Many of you may not be aware that May is national mental health awareness month. The National Alliance on Mental Illness (NAMI) has worked hard to spread the word on Mental Health and the month of May has provided the opportunity to raise the awareness of mental health issues. I realize we are exactly six months away from National Mental Health awareness month, however I feel with the holidays coming upon us, it may be a good time to address the issue in my blog. I usually don't like to fill up a paper with a bunch of statistics but I think it is important for our topic today. Please bare with me. These are all statistics from the NAMI website: One in four adults experience mental illness in a given year. Approximately 20% of youth ages 13 to 18 experience severe mental disorders in a given year. Bi-polar disorder and depression are the two biggest illnesses. The statistic that bothers me the most is that approximately 60% of adults and almost one half of youth ages 8 to 15 with a mental illness received no mental health services in the previous year. Despite effective treatment, there are long delays (sometimes decades) between the first appearance of symptoms and when people get help.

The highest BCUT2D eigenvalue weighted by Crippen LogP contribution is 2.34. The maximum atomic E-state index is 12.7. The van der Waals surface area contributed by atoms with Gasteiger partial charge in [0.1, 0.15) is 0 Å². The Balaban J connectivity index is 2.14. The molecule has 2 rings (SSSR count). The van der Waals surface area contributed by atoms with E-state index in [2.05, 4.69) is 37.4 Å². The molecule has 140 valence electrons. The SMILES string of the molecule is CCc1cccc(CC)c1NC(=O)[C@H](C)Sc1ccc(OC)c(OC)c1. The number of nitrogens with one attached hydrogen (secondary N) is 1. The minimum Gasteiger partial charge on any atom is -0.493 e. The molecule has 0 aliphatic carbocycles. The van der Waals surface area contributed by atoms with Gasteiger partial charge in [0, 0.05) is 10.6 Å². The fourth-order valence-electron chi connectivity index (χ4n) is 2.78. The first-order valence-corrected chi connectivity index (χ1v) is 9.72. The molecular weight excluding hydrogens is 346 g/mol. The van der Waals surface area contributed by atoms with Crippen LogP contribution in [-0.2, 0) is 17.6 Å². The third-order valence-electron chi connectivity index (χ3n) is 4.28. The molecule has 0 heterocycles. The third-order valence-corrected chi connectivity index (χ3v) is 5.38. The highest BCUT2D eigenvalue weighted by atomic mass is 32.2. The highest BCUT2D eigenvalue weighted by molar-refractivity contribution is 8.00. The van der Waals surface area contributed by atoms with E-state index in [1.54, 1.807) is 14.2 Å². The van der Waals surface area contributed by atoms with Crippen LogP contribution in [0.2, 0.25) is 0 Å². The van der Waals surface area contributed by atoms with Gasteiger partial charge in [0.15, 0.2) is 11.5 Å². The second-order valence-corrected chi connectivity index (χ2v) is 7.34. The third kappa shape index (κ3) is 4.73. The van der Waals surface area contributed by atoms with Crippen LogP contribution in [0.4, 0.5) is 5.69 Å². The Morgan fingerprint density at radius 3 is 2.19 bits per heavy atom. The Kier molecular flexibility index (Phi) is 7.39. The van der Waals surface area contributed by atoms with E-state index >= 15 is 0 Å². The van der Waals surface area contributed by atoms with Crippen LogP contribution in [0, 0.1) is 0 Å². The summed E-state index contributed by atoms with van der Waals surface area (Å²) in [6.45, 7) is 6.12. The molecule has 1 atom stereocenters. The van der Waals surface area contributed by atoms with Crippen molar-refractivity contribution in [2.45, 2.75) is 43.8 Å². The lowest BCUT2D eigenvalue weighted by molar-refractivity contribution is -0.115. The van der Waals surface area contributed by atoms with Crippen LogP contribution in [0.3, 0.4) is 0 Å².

This then brings us to the question of why aren't people getting the help they need? "Many people feel embarrassed or ashamed of symptoms because our society places illogical taboos on mental health issues over physical conditions," said clinical psychologist Nikki Massey-Hastings, PsyD. It is nothing for a student to walk in to school with a cast on his leg, because of a broken bone, and immediately everyone will run up to the student to offer sympathy. When a student has been out of school because of the flu bug, people will welcome him back and ask how he is feeling. Students will not talk about their mental health issues because they feel they will be labeled as "crazy" or some other derogatory comment. They are also afraid of what their parents will think. When they do bring it up, many people don't know how to respond and end up saying something "stupid". The cartoon shows things that we obviously wouldn't say to someone who was sick, but we often tell someone with mental health issues to "just get over it" or "suck it up". With all these barriers the students are surrounded by, it is no wonder that mental health so often goes untreated.
I just want the students to know that they can talk to any staff member, teacher or myself if you are suffering from what you believe is a mental health concern. If you have been feeling really down lately, crying a lot, can't sleep or any other concern that is bothering you, please know that there is help. Don't be afraid to seek help, people will understand. There are plenty of resources out there for you. If you have any questions, please stop in the office and just chat. I look forward to it.